Glare vs glair

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Glare and glair are are two commonly confused words that are pronounced in the same way but are spelled differently and have different meanings, which makes them homophones. We will examine the different meanings of the homophonic words glare and glair, the word origins of the terms, and some examples of their English usage in sentences.

Glare used as a noun may mean 1.) a bright, dazzling light, especially when it reflects off a mirror or metal surface; 2.) a hard, angry, intense look. Glare used as a verb may mean 1.) to emit a bright, dazzling light; 2.) to stare at someone in a hard, angry, intense manner. Related words are glares, glared, glaring. The word glare is derived from the Old English word glær.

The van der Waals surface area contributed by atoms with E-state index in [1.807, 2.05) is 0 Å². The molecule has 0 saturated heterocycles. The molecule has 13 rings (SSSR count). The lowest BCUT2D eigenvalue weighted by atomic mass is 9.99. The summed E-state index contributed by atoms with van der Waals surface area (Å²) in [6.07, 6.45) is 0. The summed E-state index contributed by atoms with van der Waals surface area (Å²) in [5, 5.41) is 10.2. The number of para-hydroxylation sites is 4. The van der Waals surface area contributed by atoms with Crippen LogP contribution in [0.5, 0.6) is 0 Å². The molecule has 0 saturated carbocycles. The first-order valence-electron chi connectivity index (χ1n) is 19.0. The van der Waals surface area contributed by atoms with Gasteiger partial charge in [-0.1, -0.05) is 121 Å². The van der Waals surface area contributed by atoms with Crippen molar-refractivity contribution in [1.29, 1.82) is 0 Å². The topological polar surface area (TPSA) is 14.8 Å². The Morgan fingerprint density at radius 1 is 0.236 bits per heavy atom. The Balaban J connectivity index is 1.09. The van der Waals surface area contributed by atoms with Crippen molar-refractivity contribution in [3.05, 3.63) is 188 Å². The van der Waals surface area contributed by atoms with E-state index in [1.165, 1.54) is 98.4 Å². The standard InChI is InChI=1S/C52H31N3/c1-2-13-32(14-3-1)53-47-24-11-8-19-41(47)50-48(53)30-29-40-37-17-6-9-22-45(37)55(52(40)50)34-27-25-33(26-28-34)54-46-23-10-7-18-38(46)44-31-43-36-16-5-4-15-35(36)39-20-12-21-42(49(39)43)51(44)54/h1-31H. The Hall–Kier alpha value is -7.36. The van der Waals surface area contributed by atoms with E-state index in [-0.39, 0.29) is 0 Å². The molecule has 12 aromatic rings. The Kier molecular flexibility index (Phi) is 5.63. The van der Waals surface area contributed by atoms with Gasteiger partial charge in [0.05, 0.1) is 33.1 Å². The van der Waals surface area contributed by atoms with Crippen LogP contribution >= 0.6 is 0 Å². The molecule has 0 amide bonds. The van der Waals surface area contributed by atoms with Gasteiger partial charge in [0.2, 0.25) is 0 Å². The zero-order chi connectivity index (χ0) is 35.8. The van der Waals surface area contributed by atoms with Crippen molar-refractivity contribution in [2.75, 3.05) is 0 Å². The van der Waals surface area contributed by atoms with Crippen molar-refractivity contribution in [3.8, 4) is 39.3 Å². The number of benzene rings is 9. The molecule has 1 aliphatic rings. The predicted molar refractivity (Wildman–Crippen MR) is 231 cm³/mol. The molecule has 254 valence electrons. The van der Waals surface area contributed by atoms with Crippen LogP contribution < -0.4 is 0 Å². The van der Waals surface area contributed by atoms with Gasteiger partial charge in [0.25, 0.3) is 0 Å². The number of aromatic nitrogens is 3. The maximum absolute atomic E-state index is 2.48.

Glair is a substance made from egg white. It is often used as a glue in bookbinding or in mixed drinks. The word glair is derived from the Latin word claria, referring to the white of an egg. Most often, the word glair is seen in common usage as a misspelling.


Screen burn: why the glare from your computer could be ageing your skin (The Guardian)

The lenses are “100 percent UV category three,” which means they block out glare and filter all UV light that comes through to protect your eyes. (New York Magazine)

Gold powder was often mixed with glair, that is to say an egg white for binding, or perhaps gum, and then buffed with either a tooth or a stone to give it that stunning gilded sheen. (Forbes Magazine)

For tequila lovers, the complex Mekishiko Negroni uses Espolon Blanco tequila, Campari, sweet vermouth infused with umeboshi (pickled Japanese plums), lemon juice, egg glair, and bamboo salt. (The Miami New Times)